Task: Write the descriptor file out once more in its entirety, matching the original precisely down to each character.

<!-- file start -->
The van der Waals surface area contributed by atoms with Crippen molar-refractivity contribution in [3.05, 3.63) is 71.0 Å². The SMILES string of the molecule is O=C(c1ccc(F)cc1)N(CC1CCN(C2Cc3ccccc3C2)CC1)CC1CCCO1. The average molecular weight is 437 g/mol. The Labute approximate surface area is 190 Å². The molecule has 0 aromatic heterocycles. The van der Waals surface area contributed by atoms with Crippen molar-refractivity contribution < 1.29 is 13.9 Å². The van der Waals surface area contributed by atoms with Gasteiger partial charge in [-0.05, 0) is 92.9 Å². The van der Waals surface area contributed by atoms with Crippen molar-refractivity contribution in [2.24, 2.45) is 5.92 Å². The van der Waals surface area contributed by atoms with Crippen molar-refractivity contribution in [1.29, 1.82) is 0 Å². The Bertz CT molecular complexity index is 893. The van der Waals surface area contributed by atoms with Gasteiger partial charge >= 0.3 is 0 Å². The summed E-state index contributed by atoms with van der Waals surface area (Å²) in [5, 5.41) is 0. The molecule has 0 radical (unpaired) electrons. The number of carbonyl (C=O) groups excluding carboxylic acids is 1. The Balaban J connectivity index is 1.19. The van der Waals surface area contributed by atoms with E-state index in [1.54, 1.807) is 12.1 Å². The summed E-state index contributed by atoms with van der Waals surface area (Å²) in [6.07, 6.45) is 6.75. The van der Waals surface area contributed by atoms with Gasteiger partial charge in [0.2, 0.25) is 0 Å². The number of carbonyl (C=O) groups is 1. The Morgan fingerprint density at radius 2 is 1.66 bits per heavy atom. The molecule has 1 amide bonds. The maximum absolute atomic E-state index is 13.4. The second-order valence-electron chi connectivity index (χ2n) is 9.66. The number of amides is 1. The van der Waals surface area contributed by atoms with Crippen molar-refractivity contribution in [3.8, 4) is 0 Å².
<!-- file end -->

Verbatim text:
The van der Waals surface area contributed by atoms with Crippen molar-refractivity contribution in [3.05, 3.63) is 71.0 Å². The SMILES string of the molecule is O=C(c1ccc(F)cc1)N(CC1CCN(C2Cc3ccccc3C2)CC1)CC1CCCO1. The average molecular weight is 437 g/mol. The Labute approximate surface area is 190 Å². The molecule has 0 aromatic heterocycles. The van der Waals surface area contributed by atoms with Crippen molar-refractivity contribution < 1.29 is 13.9 Å². The van der Waals surface area contributed by atoms with Gasteiger partial charge in [-0.05, 0) is 92.9 Å². The van der Waals surface area contributed by atoms with Crippen molar-refractivity contribution in [2.24, 2.45) is 5.92 Å². The van der Waals surface area contributed by atoms with Crippen molar-refractivity contribution in [1.29, 1.82) is 0 Å². The Bertz CT molecular complexity index is 893. The van der Waals surface area contributed by atoms with Gasteiger partial charge >= 0.3 is 0 Å². The summed E-state index contributed by atoms with van der Waals surface area (Å²) in [5, 5.41) is 0. The molecule has 0 radical (unpaired) electrons. The number of carbonyl (C=O) groups excluding carboxylic acids is 1. The Balaban J connectivity index is 1.19. The van der Waals surface area contributed by atoms with E-state index in [1.54, 1.807) is 12.1 Å². The summed E-state index contributed by atoms with van der Waals surface area (Å²) in [6.07, 6.45) is 6.75. The van der Waals surface area contributed by atoms with Gasteiger partial charge in [0.2, 0.25) is 0 Å². The number of carbonyl (C=O) groups is 1. The Morgan fingerprint density at radius 2 is 1.66 bits per heavy atom. The molecule has 1 amide bonds. The maximum absolute atomic E-state index is 13.4. The second-order valence-electron chi connectivity index (χ2n) is 9.66. The number of amides is 1. The van der Waals surface area contributed by atoms with Crippen molar-refractivity contribution in [3.8, 4) is 0 Å².